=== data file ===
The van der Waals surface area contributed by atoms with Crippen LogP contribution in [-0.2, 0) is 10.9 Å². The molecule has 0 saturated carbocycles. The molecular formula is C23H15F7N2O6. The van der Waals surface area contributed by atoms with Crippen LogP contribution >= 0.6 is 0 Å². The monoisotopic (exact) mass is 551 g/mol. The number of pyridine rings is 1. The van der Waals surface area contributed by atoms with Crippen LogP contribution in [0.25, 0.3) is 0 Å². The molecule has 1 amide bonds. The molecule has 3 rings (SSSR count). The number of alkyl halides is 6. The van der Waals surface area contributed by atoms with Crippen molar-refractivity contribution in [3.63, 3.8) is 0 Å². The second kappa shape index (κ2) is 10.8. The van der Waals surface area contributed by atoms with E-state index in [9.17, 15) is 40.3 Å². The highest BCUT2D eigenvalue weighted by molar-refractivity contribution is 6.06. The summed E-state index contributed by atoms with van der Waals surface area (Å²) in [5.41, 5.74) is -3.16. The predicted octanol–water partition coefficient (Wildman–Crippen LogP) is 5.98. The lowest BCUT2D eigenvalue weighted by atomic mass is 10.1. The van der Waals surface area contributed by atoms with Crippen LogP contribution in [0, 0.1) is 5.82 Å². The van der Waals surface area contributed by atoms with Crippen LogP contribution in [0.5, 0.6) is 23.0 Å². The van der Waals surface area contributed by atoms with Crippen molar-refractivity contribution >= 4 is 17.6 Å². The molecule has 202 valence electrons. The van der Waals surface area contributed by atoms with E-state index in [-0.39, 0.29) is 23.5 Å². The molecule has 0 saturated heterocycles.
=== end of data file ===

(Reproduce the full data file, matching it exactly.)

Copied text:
The van der Waals surface area contributed by atoms with Crippen LogP contribution in [-0.2, 0) is 10.9 Å². The molecule has 0 saturated carbocycles. The molecular formula is C23H15F7N2O6. The van der Waals surface area contributed by atoms with Crippen LogP contribution >= 0.6 is 0 Å². The monoisotopic (exact) mass is 551 g/mol. The number of pyridine rings is 1. The van der Waals surface area contributed by atoms with Crippen LogP contribution in [0.25, 0.3) is 0 Å². The molecule has 1 amide bonds. The molecule has 3 rings (SSSR count). The number of alkyl halides is 6. The van der Waals surface area contributed by atoms with Crippen molar-refractivity contribution in [3.63, 3.8) is 0 Å². The second kappa shape index (κ2) is 10.8. The van der Waals surface area contributed by atoms with E-state index in [9.17, 15) is 40.3 Å². The highest BCUT2D eigenvalue weighted by molar-refractivity contribution is 6.06. The summed E-state index contributed by atoms with van der Waals surface area (Å²) in [5.41, 5.74) is -3.16. The predicted octanol–water partition coefficient (Wildman–Crippen LogP) is 5.98. The lowest BCUT2D eigenvalue weighted by atomic mass is 10.1. The van der Waals surface area contributed by atoms with Crippen LogP contribution in [0, 0.1) is 5.82 Å². The van der Waals surface area contributed by atoms with Crippen LogP contribution in [0.5, 0.6) is 23.0 Å². The van der Waals surface area contributed by atoms with Crippen molar-refractivity contribution >= 4 is 17.6 Å². The molecule has 202 valence electrons. The van der Waals surface area contributed by atoms with E-state index in [-0.39, 0.29) is 23.5 Å². The molecule has 0 saturated heterocycles.